The trial of Liberal MP Fraser Ellis over allegations of subsistence allowance for state members has been delayed
The trial of a Liberal MP from South Australia accused of filing fraudulent travel claims has been delayed for more than seven months, until after the state election.
the main points:
- Liberal MP Fraser Ellis accused of making fraudulent claims for residency allowance to members of the state
- The Magistrates Court heard that the trial should be annulled so that a separate case could be issued in the Supreme Court involving Independent Representative Troy Bell.
- Mr. Ellis is now expected to appear for trial in June.
Fraser Ellis was scheduled to appear for trial in November, Accused of 23 counts of fraud.
The Narungga member is accused of filing 78 fraudulent state member subsistence allowance claims – totaling more than $18,000 – between May 2018 and June 2020.
His charges arose as a result of an investigation by the state’s Independent Anti-Corruption Commission (ICAC).
However, the Adelaide Magistrates’ Court was informed that the original trial date should be set aside until after the Supreme Court ruling in a separate but similar case.
Troy Bell, the Australian independent member of Parliament for South Australia, was granted special leave to appeal to the High Court in December, nearly five years after he was charged following an ICAC investigation.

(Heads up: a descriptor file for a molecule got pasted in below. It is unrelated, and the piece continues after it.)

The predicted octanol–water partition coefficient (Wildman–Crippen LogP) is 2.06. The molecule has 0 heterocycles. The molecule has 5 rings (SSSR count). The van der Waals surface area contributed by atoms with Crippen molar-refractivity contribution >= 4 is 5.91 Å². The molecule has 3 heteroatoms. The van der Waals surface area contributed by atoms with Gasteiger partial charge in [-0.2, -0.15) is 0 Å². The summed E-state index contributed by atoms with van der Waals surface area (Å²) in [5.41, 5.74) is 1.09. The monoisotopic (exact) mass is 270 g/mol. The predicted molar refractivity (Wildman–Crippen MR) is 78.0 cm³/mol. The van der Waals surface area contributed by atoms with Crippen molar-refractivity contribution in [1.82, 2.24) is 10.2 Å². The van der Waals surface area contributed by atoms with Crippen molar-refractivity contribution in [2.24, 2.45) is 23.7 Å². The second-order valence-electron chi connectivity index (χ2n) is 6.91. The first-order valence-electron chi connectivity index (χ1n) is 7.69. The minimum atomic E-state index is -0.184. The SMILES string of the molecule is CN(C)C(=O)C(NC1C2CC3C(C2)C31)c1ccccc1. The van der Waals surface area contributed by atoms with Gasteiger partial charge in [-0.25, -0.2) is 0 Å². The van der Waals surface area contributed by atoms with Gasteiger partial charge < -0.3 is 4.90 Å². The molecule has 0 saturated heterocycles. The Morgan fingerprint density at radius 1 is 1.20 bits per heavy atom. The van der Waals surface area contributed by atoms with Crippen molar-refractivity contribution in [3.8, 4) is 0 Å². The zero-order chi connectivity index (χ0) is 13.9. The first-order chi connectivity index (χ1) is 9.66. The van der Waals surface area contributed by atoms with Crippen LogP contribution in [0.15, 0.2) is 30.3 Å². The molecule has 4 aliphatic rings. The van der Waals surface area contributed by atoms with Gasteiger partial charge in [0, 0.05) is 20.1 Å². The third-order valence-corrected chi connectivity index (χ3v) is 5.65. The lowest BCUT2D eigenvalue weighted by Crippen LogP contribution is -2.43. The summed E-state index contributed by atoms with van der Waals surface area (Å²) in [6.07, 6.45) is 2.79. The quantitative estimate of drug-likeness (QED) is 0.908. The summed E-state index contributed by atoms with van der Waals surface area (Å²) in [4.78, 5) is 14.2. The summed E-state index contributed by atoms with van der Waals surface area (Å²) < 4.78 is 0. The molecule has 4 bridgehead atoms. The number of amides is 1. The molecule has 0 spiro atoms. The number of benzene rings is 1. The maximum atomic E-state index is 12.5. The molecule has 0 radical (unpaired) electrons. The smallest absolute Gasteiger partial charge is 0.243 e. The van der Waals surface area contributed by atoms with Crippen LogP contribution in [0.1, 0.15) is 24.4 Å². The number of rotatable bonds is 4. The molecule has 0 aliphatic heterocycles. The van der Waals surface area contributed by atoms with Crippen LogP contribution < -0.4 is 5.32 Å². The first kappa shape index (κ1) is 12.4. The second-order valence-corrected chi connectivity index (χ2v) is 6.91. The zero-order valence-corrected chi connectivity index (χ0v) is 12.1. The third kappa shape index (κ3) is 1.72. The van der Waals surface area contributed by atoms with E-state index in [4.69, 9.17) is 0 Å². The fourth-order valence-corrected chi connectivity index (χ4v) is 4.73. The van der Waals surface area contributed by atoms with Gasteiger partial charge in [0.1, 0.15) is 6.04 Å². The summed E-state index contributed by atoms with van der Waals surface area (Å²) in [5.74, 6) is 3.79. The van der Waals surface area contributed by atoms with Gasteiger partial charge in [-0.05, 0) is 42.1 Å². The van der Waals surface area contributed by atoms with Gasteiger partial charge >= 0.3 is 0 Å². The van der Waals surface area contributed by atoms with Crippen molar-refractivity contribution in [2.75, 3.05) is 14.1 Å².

Mr. Bell pleaded not guilty embezzlement of two million dollars of public funds While working in an independent education center before entering Parliament.
On Wednesday, Ellis’ attorney, Anthony Allen QC, filed a motion to set aside his client’s trial date until after a verdict in Mr. Bell’s case has been issued.
With regard to defence, [the Bell case] It is likely to have an effect, or is likely to have an effect, on this trial.”
“There are matters being considered by the Supreme Court relevant to these proceedings; interpretation of the ICAC Act is certainly something that will be the focus of the Supreme Court.
“Some guidance in the form of a Supreme Court ruling is likely to resolve any potential issues that may have a negative impact on these proceedings.”
Attorney General Ryan Williams did not oppose setting a new date for Mr Ellis’ trial, but warned that the Supreme Court case could be delayed and not be heard until January or February next year.
Mr. Williams also asked the Adelaide Magistrates’ Court to appoint a non-political judge to Mr. Ellis’ case.
“It is important that whoever hears this trial should not have any affiliation with any of the major political parties and should not have had any affiliation with major political parties in the past, given the politically sensitive nature of these allegations,” he said. .
Ellis will appear for trial in June next year, but the court was told that could be changed again if it conflicted with the week of Parliament’s session.